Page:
Global economy watchers and market participants will be paying a lot of attention next week to how the Federal Reserve describes the U.S. economic outlook, to the magnitude of its interest rate increase and whether it changes the pace of its balance-sheet contraction.
Yet for the well-being of the U.S. and global economy, the answer to these questions is less important than whether the Fed shows seriousness about fixing four failures that continue to fuel one of the worse policy mistakes in decades: failures of analysis, forecasts, response and communication.
Let us first dispose with what seems to interest economists and markets the most right now.
On the economic outlook, the Fed will acknowledge that, once again, inflation has proved to be higher and more stubborn than projected and that, despite some signs of weakness, the U.S. economy remains in a “good place.” With that, it is likely to again lift rates by 75 basis points and leave unchanged its previously announced plans for quantitative tightening.
This will come as a relief to those worried that the Fed, playing a desperate game of catch-up, would raise rates by 100 basis points and worsen what is already an uncomfortably high risk of tipping the U.S. economy into recession.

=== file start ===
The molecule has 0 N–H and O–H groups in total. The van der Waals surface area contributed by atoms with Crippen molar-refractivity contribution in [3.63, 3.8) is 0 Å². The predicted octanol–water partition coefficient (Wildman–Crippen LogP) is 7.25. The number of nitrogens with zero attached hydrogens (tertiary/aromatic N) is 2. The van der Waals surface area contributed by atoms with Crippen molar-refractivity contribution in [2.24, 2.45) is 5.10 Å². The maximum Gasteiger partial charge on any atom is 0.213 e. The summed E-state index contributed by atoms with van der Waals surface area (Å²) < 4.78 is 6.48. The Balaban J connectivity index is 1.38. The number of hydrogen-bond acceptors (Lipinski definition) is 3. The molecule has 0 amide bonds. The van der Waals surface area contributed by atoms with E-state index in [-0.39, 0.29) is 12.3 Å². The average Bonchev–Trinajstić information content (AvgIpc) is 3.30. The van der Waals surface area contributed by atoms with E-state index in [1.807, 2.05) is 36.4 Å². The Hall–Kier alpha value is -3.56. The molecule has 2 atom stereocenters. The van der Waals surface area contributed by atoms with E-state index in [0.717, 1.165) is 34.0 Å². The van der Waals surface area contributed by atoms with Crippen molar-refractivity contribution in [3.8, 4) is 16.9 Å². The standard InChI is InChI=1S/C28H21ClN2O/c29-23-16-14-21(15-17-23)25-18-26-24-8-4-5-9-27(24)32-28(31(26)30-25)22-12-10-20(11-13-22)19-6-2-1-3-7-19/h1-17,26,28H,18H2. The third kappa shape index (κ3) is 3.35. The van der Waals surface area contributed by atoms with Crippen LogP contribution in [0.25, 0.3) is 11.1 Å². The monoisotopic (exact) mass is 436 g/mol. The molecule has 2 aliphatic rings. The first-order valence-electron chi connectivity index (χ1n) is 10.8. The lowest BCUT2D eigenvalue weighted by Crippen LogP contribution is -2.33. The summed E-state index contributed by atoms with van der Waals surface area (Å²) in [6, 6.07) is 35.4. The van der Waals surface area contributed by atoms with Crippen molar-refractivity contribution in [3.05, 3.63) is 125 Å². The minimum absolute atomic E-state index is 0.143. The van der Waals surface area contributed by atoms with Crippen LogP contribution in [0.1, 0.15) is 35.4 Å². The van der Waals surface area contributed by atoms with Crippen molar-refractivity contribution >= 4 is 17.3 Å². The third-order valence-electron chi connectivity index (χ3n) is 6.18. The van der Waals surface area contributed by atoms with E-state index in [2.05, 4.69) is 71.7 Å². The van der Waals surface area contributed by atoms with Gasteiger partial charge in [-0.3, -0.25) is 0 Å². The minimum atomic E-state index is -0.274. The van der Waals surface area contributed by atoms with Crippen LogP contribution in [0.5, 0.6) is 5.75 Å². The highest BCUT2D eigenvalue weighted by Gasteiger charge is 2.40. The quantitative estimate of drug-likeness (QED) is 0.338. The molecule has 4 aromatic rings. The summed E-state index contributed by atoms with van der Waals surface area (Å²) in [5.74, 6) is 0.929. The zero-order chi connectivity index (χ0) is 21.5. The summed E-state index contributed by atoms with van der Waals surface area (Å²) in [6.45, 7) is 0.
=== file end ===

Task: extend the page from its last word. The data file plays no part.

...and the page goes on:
Yet such relief will again prove fleeting unless the Fed also regains policy credibility by addressing its four persistent failures.
The first is one of analysis. The Fed has yet to make the comprehensive analytical shift from a world dominated for years by deficient aggregate demand to the current one where deficient aggregate supply plays an important role.
Its monetary policy approach is either still formally governed by the “new framework” adopted last year that is no longer suitable and should be publicly discarded or governed by no framework at all, thereby leaving the U.S. and global economy without a much-needed anchor.
The result of this is a central bank that continuously struggles to properly inform and influence economic agents, that consistently lags behind markets rather than leads them, and that could easily fall prey to the even more catastrophic policy mistake of returning to the 1970s trap of “stop-go” policies.